Brooklyn VFD replaces truck totaled in 2016 wreck

By BETH BUNCH,

The Brooklyn Volunteer Fire Department and the Forrest County Board of Supervisors received an early treat during October when they took possession of a shiny new firetruck.

The truck was needed after their previous truck was totaled by the insurance company following a wreck in October 2016. The accident on Hwy. 49 busted the truck’s pump, rear axles and dislodged the axle from the chassis, according to Brooklyn Fire Chief David Smith.

At that time, the truck was approximately 17 years old and was valued at $138,000 when purchased.

The new truck with a Peterbilt chassis, from here in Hattiesburg, can carry 1,000 gallons of water and has a 1,250 GPM (gallons per minute) pump.

“It’s just a lot better and newer truck than we had,” said Smith. “We’re really proud of it, because we needed it.”

While the county got back the $138,000 value of the truck in insurance money, the cost of a new truck to replace it carried a much heftier price tag – $262,037. The vehicle was the equivalent of the wrecked vehicle.

In February, while working with an already tight budget, the supervisors came up with a financial plan to make it easier on everyone to obtain a new truck.

In the end, along with the insurance money, $28,000 came from the Brooklyn VFD levy, $50,000 from the county’s general fund with $48,000-plus left to be financed.

At that time, County Fire Coordinator Chip Brown asked the board for the money in order to make the note more easy to handle for the Brooklyn department, apologizing at the same time for the extra expense.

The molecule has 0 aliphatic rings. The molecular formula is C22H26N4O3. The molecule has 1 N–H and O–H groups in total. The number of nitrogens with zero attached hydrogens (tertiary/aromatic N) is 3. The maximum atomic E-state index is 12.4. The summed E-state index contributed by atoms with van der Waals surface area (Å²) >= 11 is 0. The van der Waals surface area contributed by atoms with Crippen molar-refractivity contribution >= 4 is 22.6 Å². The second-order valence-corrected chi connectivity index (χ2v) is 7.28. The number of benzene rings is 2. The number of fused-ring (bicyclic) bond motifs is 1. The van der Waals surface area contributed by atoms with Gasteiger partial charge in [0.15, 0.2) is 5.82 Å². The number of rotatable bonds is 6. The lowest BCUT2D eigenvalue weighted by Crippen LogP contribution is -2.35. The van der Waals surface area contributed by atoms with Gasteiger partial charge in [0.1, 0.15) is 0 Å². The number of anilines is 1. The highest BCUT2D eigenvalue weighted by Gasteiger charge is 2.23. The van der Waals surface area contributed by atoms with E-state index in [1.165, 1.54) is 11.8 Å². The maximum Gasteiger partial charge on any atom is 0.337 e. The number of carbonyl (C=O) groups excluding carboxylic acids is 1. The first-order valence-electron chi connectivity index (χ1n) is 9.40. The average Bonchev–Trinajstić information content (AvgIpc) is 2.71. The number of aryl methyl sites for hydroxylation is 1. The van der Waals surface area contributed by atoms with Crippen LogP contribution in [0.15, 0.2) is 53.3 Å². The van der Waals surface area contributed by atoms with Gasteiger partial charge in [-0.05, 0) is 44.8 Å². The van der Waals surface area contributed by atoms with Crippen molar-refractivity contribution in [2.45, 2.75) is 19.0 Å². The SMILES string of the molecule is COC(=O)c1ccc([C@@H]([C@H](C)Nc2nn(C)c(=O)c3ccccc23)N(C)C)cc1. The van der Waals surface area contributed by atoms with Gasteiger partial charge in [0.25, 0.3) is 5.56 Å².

“They can handle a $49,000 note, but not $100,000,” Brown said of the volunteer fire department located in the southeast corner of

the county. “The volunteer revenue is not enough to pay $250,000 or more,” he said.

It was noted at that time by Board President David Hogan that “it’s just disappointing the state has failed to provide the funds to help us provide fire protection out in the county.”

Hogan was referring to the Rural Fire Truck Acquisition Assistance Program, which could have provided as much as another $70,000 toward the purchase of a new truck, with funds being matched by the county.

“It was such a good program, which provided a good service and helped keep insurance premiums low.”

The program was created in 1995 by the Mississippi Legislature and adminis ered through the Department of Insurance to assist in the purchase of new firetrucks for rural areas. But for the last several years, the Legislature has failed to fund the program, leaving volunteer fire departments across the state in a lurch.

It was feared with only one truck in operation at the Brooklyn VFD, residents of the area could potentially lose their current fire rating, which would have meant higher insurance premiums.

District 5 Supervisor Chris Bowen reiterated the fact that area citizens could be subject to losing their insurance rating.

“This is the third year in a row this program hasn’t been funded,” said Bowen. “It’s hurting a lot of other small departments. We’re back to where we were with 30-year-old firetrucks.”

At that time Brown said the county was also in need for four new trucks, one each in Dixie, Carnes, Macedonia and the Brooklyn truck.

“We keep patching and doing what we can to keep them on the road, but in many instances it doesn’t help,” he said.

Hogan also noted that prior to the accident, the county was in need of several new trucks, noting that the rating service will only allow a department to keep a truck for 15 to 20 years and still maintain still its insurance rating.

Brown noted the life expectancy of a new commercial truck was 18 to 20 years.

Smith, who has been with the Brooklyn VFD fpr about seven years, says the department has about 15 firefighters, including his wife, Meghan, who has been a volunteer for a little more than a year.

The department makes 35 to 50 calls a month, most of which are accidents or medical calls.

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